From Russia Without Love. Human Trafficking. Johanna Granville
An estimated 35,000 Thai girls are currently held in debt bondage, and tens of thousands of other women from countries such as the Philippines, Dominican Republic, Colombia, Ghana, Nigeria, and most recently, the Soviet successor states…
An estimated 35,000 Thai girls are currently held in debt bondage, and tens of thousands of other women from countries such as the Philippines, Dominican Republic, Colombia, Ghana, Nigeria, and most recently, the Soviet successor states are trafficked abroad and forced into prostitution to pay off their debts for transportation and housing. The United Nations estimates that as many as four million people are trafficked throughout the world each year, resulting in illicit profits amounting to seven billion dollars annually.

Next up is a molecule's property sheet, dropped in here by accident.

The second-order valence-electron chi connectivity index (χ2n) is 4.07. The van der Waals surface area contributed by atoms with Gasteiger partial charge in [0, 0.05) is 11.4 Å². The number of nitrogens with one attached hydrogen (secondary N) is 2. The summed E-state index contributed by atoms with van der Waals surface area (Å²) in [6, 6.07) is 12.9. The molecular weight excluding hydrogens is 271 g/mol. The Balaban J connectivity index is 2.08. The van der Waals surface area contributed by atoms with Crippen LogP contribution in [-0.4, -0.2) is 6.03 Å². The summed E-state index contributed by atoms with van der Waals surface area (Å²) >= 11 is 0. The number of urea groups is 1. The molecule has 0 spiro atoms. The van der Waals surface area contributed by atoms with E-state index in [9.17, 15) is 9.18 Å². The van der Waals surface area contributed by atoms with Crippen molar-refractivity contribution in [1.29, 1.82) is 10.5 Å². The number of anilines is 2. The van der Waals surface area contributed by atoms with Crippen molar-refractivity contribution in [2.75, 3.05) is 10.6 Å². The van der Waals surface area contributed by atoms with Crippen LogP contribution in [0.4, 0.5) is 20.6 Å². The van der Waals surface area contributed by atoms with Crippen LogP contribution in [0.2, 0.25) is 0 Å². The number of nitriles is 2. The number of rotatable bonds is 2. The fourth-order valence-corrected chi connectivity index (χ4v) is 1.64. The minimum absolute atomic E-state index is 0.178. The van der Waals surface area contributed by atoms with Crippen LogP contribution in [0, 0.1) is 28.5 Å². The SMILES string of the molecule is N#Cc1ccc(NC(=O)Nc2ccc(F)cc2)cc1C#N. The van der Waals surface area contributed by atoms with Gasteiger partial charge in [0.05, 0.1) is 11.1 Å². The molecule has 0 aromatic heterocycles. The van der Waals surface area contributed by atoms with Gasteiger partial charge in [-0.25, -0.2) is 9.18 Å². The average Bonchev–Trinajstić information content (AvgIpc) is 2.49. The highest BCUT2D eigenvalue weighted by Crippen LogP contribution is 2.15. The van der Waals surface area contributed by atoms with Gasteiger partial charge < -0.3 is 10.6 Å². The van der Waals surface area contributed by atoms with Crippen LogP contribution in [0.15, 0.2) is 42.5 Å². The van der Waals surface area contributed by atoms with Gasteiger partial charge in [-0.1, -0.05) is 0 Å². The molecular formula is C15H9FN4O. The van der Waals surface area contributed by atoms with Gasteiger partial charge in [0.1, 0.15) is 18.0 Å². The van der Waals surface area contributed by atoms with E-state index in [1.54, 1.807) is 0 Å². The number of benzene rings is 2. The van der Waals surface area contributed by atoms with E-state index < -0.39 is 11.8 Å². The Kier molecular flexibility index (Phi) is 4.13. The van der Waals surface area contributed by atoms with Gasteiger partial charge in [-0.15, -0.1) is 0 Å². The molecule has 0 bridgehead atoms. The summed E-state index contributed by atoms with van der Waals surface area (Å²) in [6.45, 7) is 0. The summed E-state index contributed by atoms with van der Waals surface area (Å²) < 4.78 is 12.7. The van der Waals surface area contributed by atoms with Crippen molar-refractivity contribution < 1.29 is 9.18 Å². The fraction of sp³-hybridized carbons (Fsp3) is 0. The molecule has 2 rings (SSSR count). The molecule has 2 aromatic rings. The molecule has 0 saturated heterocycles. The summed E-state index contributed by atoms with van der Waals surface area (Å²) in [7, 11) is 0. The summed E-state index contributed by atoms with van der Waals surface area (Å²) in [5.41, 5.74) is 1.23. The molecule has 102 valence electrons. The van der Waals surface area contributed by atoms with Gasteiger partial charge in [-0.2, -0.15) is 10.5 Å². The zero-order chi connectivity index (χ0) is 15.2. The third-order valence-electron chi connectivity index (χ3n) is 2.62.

Given the extent and duration of the problem of global human trafficking, and more specifically, forced and voluntary prostitution, astonishingly few people fully understand it. In Article 3 of the “Protocol to Prevent, Suppress and Punish Trafficking in Persons” that supplements the United Nations Convention against transnational organized crime, human trafficking is defined as “the recruitment, transportation, transfer, harboring or receipt of persons, by means of the threat or use of force or other forms of coercion, of abduction, of fraud, of deception, of the abuse of power or of a position of vulnerability or of the giving or receiving of payments or benefits to achieve the consent of a person having control over another person, for the purpose of exploitation.” Forms of exploitation include: prostitution, forced labor or services, slavery, servitude, or the removal of bodily organs. This article reviews five books on human trafficking that go a long way to inform readers of the causes and consequences of this global phenomenon, and what attempts have been made to curtail it.